Cricket South Africa Director of cricket Graeme Smith has rejected allegations of racial discrimination levelled by former wicketkeeper Thami Tsolekile against him. Tsolekile claimed he was sidelined after being earmarked as the successor to Mark Boucher in the national setup during Smith’s rein as the captain, an incident he termed as “pure racism.”Also Read - South Africa's Lizelle Lee Adjudged As ICC Women's ODI Cricketer Of The Year
However, Smith, who led South Africa for almost 11 years has denied being involved in any decision making process resulting in any player’s exclusion including that of Tsolekile. Also Read - South Africa's Marais Erasmus Adjudged As ICC Umpire Of The Year For 2021
“I should emphasise that I was never in charge of selections. I had an opinion as a captain, but the casting vote was with the coach and the selectors,” Smith said in a long statement posted on his official Twitter handle. Also Read - Happy With The Progression Of The Side, Says South Africa Coach Mark Boucher
Tsolekile claimed that he was Boucher’s successor as the first-choice Test wicketkeeper but after the latter picked up an injury during the England tour of 2012, instead AB de Villiers took over the duties.
Smith denies playing any role in his exclusion. “In the case of the 2012 tour to England, which Thami has alluded to, there was a whole panel of selectors. Thami was in the squad as reserve keeper to AB de Villiers and this was communicated to him on both the England and Australian tours by Gary Kirsten, which has been previously acknowledged by Thami,” Smith said.
Smith added, “I also never had any say on the financial structure. I did not determine contracts, and I also did not decide match fees. I was a player.”
Smith said he always had personal relationship challenges with several players cutting across races.
“Thami Tsolekile was my captain at South Africa schools junior level. I have never had an issue with him as a person and he has never borne out the frustrations of his international career on a personal level,” Smith said.
“In fact, my personal relationship challenges with several other players, of all races, have been well documented in the past. It was impossible for me to win everyone’s approval at the same time but that is the nature of professional sport,” he added.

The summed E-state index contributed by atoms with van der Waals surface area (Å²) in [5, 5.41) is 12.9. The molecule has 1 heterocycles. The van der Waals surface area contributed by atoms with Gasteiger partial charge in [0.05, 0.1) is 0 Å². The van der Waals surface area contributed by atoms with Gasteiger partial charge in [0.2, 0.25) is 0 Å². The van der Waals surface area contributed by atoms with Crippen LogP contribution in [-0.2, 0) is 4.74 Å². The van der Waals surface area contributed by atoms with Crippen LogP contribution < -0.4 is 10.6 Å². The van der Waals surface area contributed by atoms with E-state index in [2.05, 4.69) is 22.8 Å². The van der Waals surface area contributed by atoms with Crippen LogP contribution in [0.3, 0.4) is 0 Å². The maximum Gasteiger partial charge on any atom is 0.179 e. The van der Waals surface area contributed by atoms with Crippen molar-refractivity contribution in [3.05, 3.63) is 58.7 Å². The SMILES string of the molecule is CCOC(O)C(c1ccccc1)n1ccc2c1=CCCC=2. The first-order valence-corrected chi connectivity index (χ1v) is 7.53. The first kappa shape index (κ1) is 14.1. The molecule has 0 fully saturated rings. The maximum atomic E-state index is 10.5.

Citing the examples legendary players including the likes of Shaun Pollock, Lance Klusener and Makhaya Ntini, Smith said even they fell out of radar once it was decided that the team needs to take a new direction.
“The allegations and insinuations that have been made are extremely hurtful and I deny them in the strongest possible sense,” Smith said.
“Lance Klusener and Shaun Pollock can attest to this, and there were very emotional discussions because they are both legends of our cricket history. Shaun was ushered out of the Test team in a similar manner to Makhaya Ntini, when he felt he could have still done a job. Almost every player I have come across feels that they could have contributed more,” he added.
Smith, widely acknowledged as one of the game’s finest captains, also pointed out Thami’s unique position of being a specialist wicketkeeper
“It is easier to shift bowlers and batters around to suit the needs of a team, but some positions are specialist,” Smith said. “Unfortunately, Thami was a wicket-keeper, which meant he was always only fighting for one position.”
“I can understand how frustrating that must have been, and there have been several other excellent wicketkeepers that South African cricket never saw on an international stage, because keepers tend to stay in a team for long periods of time. That is also an international trend, not unique to South Africa.”